By Misti M. Schmidt

In 2008, a superior court judge placed a moratorium on certain aspects of the emissions trading program administered by the South Coast Air Quality Management District ("District"), instructing the District to complete an environmental impact report regarding its 2007 amendments to District Rule 1315 and District Rule 1309.1. See Natural Resources Defense Council v. South Coast Air Quality Management District, Case No. BS110792 (C.D. Cal., Nov. 3, 2008). Rule 1315 sets forth procedures for tracking emissions credits, while Rule 1309.1 establishes a priority reserve to more easily provide credits to certain preferred sources. Perhaps unexpectedly, the decision with respect to Rule 1309.1 had a large impact on small businesses and public services which have not been permitted to expand because the District has been unable to issue any emissions credits to these entities.

In response, the legislature and governor acted together to permit the District to issue emissions credits under the program to certain specified entities without conducting the environmental review required by the court. Senate Bill 827, introduced by Senator Wright in March 2007, was passed by the legislature on September 12, 2009, signed into law by Governor Schwarzenegger on October 11, 2009, and will go into effect in January 2010.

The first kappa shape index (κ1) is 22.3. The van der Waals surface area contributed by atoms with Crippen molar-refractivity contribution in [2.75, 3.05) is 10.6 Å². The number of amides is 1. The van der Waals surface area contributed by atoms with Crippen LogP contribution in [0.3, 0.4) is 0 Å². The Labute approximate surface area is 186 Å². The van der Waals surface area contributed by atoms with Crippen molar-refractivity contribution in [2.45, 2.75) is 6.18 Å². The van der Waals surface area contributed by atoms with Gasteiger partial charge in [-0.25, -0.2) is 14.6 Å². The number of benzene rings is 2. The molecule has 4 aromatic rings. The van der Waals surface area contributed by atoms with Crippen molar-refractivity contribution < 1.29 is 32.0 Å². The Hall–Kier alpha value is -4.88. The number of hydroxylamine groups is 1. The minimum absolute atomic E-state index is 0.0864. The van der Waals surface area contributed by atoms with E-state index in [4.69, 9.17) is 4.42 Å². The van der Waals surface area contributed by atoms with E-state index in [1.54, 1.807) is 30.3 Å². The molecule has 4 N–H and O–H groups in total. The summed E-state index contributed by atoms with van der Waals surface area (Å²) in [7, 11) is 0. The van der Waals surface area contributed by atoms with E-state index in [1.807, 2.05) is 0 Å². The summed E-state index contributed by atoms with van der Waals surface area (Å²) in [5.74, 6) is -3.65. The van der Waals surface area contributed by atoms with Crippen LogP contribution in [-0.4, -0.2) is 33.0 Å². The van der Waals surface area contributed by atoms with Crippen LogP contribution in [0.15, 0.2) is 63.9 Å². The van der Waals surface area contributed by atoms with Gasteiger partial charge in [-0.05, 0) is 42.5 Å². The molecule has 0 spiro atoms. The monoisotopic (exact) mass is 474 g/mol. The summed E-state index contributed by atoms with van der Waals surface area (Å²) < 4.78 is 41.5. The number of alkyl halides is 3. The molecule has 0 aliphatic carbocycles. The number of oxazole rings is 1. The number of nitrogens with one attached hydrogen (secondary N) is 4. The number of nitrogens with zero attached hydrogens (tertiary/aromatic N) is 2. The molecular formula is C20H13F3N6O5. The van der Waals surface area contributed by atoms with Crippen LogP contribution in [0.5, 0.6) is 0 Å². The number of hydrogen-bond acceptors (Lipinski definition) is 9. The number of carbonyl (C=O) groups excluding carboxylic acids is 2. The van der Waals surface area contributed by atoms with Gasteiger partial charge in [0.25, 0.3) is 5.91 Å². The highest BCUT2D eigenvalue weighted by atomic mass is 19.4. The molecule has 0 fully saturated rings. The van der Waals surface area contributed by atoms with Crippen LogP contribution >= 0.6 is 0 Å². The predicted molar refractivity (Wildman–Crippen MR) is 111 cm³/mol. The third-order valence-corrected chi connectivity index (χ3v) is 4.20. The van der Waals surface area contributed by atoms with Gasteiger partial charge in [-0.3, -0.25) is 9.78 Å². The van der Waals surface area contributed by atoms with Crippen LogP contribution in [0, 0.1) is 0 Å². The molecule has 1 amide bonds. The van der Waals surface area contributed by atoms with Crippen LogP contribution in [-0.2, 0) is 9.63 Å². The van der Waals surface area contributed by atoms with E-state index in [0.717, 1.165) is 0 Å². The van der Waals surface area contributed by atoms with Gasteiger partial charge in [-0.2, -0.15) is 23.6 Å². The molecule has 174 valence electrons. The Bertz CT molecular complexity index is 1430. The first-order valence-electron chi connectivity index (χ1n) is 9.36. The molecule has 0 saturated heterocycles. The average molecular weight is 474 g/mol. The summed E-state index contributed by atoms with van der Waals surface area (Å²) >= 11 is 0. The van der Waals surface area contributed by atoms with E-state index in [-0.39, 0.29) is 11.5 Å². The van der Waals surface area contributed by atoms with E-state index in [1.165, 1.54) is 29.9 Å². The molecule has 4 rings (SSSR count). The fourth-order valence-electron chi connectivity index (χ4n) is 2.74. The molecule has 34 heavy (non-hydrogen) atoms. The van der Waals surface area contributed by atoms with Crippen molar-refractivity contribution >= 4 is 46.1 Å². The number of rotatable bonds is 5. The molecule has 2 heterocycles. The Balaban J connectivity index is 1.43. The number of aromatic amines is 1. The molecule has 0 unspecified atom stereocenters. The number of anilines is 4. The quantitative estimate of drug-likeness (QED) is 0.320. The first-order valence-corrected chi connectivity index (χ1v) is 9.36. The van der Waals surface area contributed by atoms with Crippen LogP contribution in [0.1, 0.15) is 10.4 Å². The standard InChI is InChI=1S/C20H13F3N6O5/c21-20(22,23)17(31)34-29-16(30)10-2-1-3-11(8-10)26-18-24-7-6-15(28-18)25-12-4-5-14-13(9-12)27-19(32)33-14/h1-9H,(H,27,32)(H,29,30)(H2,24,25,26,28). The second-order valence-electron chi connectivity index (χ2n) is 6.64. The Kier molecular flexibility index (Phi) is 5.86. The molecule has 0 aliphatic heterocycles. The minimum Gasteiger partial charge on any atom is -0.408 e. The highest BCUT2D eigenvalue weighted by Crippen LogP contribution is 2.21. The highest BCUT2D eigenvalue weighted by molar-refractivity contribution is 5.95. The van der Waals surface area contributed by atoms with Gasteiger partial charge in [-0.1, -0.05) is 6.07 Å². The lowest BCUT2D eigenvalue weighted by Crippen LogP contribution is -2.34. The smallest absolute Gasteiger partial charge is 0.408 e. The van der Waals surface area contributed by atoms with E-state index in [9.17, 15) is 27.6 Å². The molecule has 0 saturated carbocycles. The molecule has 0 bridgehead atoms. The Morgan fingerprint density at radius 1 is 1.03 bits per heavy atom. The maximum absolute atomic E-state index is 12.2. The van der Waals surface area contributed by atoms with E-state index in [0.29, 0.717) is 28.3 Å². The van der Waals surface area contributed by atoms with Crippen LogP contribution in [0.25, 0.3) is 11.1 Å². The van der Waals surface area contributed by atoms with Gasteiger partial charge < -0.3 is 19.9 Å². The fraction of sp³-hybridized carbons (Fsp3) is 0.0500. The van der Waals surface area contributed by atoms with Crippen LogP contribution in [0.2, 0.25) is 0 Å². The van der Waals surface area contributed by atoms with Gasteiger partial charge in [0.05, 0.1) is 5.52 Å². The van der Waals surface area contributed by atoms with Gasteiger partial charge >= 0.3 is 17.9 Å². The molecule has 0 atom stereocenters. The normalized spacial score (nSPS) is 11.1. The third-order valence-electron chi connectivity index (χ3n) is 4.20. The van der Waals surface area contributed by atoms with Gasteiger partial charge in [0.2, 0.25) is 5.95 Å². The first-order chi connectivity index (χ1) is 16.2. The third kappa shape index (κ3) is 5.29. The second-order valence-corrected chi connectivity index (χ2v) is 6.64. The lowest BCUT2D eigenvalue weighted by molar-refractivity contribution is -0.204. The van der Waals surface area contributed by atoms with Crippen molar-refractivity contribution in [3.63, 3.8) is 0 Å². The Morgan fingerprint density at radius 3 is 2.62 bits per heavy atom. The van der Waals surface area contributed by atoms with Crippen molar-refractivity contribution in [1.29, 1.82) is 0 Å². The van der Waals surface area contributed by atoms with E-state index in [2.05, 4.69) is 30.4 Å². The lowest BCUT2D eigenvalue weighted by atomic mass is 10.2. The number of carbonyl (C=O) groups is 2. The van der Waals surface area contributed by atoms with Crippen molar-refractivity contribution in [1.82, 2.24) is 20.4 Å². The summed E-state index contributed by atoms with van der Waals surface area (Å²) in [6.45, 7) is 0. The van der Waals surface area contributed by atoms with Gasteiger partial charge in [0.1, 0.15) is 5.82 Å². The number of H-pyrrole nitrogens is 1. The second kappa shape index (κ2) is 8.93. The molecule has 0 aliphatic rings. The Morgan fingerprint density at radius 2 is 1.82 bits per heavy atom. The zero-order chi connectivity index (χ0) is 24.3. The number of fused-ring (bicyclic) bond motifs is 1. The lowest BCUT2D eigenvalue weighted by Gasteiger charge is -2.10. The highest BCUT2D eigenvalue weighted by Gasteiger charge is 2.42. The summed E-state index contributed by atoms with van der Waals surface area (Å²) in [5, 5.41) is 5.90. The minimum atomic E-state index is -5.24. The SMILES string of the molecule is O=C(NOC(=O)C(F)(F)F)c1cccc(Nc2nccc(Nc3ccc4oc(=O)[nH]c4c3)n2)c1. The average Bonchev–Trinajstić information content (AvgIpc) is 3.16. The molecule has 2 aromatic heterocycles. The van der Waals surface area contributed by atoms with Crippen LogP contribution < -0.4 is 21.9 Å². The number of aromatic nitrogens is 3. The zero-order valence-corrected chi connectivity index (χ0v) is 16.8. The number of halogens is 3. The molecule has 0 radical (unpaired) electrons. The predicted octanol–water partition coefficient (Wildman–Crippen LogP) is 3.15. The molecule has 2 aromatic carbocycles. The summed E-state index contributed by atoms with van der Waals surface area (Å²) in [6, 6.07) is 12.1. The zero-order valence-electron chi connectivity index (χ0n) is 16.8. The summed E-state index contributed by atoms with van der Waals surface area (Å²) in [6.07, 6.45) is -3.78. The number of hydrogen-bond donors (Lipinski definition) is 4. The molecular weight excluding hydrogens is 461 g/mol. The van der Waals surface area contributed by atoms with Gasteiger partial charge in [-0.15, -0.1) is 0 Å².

The bill enables the District to continue issuing permits under District Rule 1304 and District Rule 1309.1, which cover small businesses and entities providing "essential public services," such as prisons, police facilities, sewage treatment plants, hospitals, landfills, and public transit. In addition, the District can now use in its program any emission credits that have resulted from emissions reductions and facility shutdowns from minor sources since 1990. The bill has an automatic repeal date of May 1, 2012 and has no effect on the court’s decision regarding Rule 1315.

This article was originally posted on Sheppard Mullin’s Climate Change & Clean Technology blog, which can be found at